Virginia State Garrison Fifer and Drummer 1770s
There is no better introduction to the era of the American Revolution than the sound of fifes and drums. The fife and drum were the essential musical instruments of the 18th Century military and were used by American, British, French and Hessian troops during the Revolutionary War.
In general practice, each company of 100 soldiers was assigned two fifers and two drummers. When the companies were formed into a regiment, the combined musicians became a band or corps performing field music under the direction of a drum major. Fifers and drummers were selected from youths between the ages of ten and eighteen.
The fife and drum had specific functions within the military. They were used to provide the proper cadence for marching, to announce the daily military ceremonies and hours such as assembly, and to provide battlefield communication between a commander and his troops over the noise of battle. On the parade ground, the regimental fifes and drums were usually augmented by the bass drum, which sounded the proper beat for marching. During off duty hours, the fifes and drums could be used for entertainment and dances.
Among the American military units that had a fife and drum corps during the Revolution was The Virginia State Garrison Regiment. The Virginia State Garrison Regiment was established in 1778 for the purpose of defending the capital of the colony from British attack. The State Garrison regiment was an infantry unit that wore blue uniforms with red facings (collars and cuffs), typical of other military formations in Virginia. The fifers and drummers, however, wore the characteristic musicians’ reverse colors. Therefore, the musicians’ coats were red with blue facings. This was done so that the musicians would stand out during battle and be easily spotted by commanders for signaling or as rallying points for the troops. The uniform was completed by a buff-colored waistcoat and breeches, white stockings, black leather shoes and a cocked hat. Fifers carried a tubular black leather instrument case hung over the hip by a shoulder strap.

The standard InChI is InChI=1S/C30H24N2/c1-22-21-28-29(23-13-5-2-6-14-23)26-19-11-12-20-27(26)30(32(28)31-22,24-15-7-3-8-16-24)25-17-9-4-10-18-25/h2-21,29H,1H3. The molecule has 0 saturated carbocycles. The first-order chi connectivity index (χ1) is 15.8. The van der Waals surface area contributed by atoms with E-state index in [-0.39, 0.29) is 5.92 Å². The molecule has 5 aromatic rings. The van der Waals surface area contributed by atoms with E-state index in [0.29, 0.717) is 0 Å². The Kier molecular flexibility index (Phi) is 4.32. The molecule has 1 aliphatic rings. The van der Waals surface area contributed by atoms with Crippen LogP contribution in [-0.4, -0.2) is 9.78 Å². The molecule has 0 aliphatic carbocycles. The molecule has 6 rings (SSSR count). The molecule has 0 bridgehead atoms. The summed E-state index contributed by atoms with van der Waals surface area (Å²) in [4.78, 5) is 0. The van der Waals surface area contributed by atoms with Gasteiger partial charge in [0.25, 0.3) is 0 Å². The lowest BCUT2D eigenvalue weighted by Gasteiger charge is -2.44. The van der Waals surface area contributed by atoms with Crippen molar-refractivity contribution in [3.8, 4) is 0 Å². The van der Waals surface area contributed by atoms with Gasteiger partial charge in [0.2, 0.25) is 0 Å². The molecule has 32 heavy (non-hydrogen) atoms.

So whether you fancy the tunes of “Yankee Doodle” or “The British Grenadier”, William Britain and The Toymaker of Williamsburg have now made available to collectors the key players of a typical fife and drum corps of the American Revolution.
Virginia State Garrison Ensign 1770s
An Ensign was a junior officer who was often charged with carrying the colors, or flag, of the Regiment. These particular colors became known as the Grand Union Flag; Washington referred to it as the “Great Union Flag”. Legend has it that George Washington asked Rebecca Young, a Philadelphia flag maker, to fashion a flag that his troops could use. Rebecca and her daughter would also make the “Star Spangled Banner” that flew over Fort McHenry years later.
Add some color to the growing collection of Virginia State Garrison musicians with this Ensign, made exclusively for The Toymaker of Williamsburg by W. Britain.